Washington — The Indian Point-1, -2 and -3 nuclear reactors in Buchanan, New York, will be purchased and decommissioned "decades sooner" than if Entergy continued to own the units by a joint venture formed by Holtec International and SNC-Lavalin, Entergy and Holtec International said in a joint statement Tuesday.
Entergy agreed to sell the 1,067-MW Indian Point-2 and 1,080-MW Indian Point-3 units, as well as transferring the reactors' operating licenses, spent fuel, and nuclear decommissioning trust funds to the joint venture, which will be called Comprehensive Decommissioning International (CDI), the companies said.
Indian Point-1 was shut permanently in October 1974 and Entergy selected the Safstor approach for decommissioning it. Under US Nuclear Regulatory Commission regulations, power reactor licensees have up to 60 years via the Safstor option to complete decommissioning work and restore the site to a greenfield condition.
"As consideration for its transfer to Holtec of its interest in Indian Point Energy Center, Entergy will receive nominal cash consideration," the companies said in the statement.
Jerry Nappi, Indian Point's spokesman, said in an email Tuesday, "We are not disclosing the exact purchase price, as it is business-sensitive information at this time."
The sale of the three units will be effective upon the permanent shutdown of Indian Point-3, which will occur by April 30, 2021, exactly one year after Indian Point-2 is scheduled to be shut permanently.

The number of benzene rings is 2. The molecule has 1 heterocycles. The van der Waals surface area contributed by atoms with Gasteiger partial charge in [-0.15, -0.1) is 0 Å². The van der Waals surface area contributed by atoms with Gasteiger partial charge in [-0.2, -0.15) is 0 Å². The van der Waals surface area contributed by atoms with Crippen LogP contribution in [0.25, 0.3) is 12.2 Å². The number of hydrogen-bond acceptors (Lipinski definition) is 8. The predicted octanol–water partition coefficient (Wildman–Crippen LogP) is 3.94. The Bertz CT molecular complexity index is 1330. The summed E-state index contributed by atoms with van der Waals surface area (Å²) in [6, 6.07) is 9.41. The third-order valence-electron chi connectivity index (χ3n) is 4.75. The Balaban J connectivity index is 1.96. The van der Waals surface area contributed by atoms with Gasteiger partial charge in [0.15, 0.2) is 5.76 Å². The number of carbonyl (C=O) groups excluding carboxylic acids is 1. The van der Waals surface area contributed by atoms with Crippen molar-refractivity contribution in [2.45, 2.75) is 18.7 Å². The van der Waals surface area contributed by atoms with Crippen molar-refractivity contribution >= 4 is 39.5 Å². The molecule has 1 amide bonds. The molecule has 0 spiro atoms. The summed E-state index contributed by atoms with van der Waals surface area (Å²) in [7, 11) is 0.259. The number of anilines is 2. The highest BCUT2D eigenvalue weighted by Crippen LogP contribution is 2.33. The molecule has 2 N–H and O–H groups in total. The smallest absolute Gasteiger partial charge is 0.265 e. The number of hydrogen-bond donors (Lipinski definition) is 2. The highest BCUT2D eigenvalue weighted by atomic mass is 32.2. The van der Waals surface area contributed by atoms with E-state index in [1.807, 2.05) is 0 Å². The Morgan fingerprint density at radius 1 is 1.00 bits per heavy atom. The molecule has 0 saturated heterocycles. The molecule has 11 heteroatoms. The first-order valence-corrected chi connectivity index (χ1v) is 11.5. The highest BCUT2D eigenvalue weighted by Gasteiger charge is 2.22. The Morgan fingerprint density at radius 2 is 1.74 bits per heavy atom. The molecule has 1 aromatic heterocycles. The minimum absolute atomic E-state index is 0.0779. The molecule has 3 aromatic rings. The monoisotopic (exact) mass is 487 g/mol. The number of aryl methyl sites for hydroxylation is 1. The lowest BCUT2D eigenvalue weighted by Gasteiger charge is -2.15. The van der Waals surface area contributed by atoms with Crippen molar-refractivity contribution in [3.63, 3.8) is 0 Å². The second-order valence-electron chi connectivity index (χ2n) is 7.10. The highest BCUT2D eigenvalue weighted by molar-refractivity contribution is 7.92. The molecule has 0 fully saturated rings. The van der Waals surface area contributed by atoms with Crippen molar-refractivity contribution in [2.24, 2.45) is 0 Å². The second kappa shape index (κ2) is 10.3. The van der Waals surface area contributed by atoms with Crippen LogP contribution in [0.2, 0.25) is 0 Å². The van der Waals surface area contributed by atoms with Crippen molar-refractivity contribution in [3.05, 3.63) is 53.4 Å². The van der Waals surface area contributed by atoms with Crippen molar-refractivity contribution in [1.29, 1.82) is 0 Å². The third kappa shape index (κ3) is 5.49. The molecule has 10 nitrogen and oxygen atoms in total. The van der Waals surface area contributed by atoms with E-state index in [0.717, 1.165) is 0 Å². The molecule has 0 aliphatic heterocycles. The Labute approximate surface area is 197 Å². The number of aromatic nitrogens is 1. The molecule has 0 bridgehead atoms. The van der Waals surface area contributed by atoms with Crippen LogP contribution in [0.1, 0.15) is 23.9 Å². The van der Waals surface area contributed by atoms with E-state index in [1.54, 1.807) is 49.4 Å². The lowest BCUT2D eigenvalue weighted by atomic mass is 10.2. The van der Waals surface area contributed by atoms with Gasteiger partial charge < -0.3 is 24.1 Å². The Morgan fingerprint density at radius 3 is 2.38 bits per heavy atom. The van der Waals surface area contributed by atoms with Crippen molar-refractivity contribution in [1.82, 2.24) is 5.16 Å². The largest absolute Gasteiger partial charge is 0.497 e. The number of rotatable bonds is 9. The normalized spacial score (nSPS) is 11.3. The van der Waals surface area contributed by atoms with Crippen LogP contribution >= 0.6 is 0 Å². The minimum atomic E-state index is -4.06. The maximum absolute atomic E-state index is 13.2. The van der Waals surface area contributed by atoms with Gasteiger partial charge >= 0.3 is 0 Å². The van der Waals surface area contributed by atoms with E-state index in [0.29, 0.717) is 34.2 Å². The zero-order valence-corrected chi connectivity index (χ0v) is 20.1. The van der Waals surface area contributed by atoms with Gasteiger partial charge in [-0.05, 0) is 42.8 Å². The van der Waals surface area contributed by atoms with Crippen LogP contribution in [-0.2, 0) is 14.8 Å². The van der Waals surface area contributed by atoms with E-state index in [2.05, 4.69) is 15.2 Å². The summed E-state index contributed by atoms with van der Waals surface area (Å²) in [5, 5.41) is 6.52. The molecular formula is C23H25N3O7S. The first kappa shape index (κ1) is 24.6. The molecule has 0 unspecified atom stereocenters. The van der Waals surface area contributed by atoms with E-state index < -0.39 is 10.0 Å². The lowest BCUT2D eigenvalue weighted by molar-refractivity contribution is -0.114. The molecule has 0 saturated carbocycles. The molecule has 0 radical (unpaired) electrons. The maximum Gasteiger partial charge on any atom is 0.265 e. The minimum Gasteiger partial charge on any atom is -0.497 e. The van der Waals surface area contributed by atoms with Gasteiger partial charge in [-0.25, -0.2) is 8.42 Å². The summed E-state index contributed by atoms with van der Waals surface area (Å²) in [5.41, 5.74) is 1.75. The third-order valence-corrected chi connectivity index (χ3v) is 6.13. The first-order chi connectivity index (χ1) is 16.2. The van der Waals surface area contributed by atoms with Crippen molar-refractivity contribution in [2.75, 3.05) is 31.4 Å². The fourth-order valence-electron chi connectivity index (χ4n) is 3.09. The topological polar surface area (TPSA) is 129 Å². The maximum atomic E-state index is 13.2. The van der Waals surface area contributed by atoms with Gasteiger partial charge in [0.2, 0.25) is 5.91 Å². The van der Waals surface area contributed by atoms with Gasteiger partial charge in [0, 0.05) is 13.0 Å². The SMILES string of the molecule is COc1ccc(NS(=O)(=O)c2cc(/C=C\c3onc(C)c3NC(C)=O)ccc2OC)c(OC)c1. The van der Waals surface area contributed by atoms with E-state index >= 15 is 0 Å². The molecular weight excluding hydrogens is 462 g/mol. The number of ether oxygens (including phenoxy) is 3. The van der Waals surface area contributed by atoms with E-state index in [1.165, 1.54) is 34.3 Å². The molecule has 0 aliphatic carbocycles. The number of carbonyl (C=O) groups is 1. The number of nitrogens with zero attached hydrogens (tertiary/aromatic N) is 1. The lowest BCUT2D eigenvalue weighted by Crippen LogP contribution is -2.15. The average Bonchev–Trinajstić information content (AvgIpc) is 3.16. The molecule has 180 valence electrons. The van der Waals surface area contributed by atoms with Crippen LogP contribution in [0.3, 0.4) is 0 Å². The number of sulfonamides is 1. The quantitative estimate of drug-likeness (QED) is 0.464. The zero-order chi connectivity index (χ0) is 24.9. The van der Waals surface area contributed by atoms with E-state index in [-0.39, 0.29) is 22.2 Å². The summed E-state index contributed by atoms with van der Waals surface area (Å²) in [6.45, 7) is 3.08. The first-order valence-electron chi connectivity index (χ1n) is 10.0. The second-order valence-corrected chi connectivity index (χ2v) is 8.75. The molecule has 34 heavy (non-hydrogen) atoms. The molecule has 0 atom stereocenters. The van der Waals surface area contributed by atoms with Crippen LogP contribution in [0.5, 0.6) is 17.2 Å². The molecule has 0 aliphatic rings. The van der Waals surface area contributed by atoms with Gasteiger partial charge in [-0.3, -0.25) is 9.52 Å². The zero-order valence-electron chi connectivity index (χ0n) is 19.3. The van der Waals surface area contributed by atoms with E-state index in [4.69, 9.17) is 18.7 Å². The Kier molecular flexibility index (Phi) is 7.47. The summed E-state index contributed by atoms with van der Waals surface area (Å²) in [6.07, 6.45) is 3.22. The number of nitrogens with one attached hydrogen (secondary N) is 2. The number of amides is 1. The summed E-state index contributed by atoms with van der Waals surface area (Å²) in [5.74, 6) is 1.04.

S&P Global Platts Insight | April 2019 | Shape Shifting: US power markets
S&P Global Platts Insight magazine showcases our pricing, news and analytics across global energy and commodities markets.Check out the latest edition
Entergy and the State of New York in January 2017 reached an agreement under which the company would withdraw license renewal applications filed with the NRC in 2007 that would have permitted Indian Point-2 to operate until 2033 and Indian Point-3 until 2035.
The units' operating licenses were due to expire in 2013 and 2015, respectively, but as they were filed in a timely fashion, they were permitted to continue operating while the regulator reviewed the applications.
The state agreed to support a short-term license renewal for unit 2 and unit 3, contingent on their early shutdowns.
CDI, a US-based joint venture formed in 2018 between Holtec and SNC-Lavalin, "plans to initiate decommissioning at Indian Point decades sooner than if Entergy continued to own the units," the statement said.
A specific timeline for CDI to complete decommissioning of the three Indian Point units will be revealed in the fourth quarter of 2019, when the company plans to submit a Post-Shutdown Decommissioning Activities Report and a Site-Specific Decommissioning Cost Estimate to NRC, it said. Nappi said Entergy and CDI plan to file a license transfer application with NRC during the same quarter.
"The transaction closing is targeted for the third quarter of 2021," the statement added.
Neil Sheehan, an NRC Region I spokesman, said in an interview Tuesday, "license transfer reviews take on the order of a year" to complete, noting the agency "wants to make sure the new owner has the technical and financial wherewithal, and capability to safely decommission the facilities."
Entergy and CDI said in the statement they also will seek approval for the units' sale from the New York State Public Service Commission, as well as the state's Department of Environmental Conservation.
-- Jim Ostroff, Washington, firstname.lastname@example.org
-- Edited by Keiron Greenhalgh, email@example.com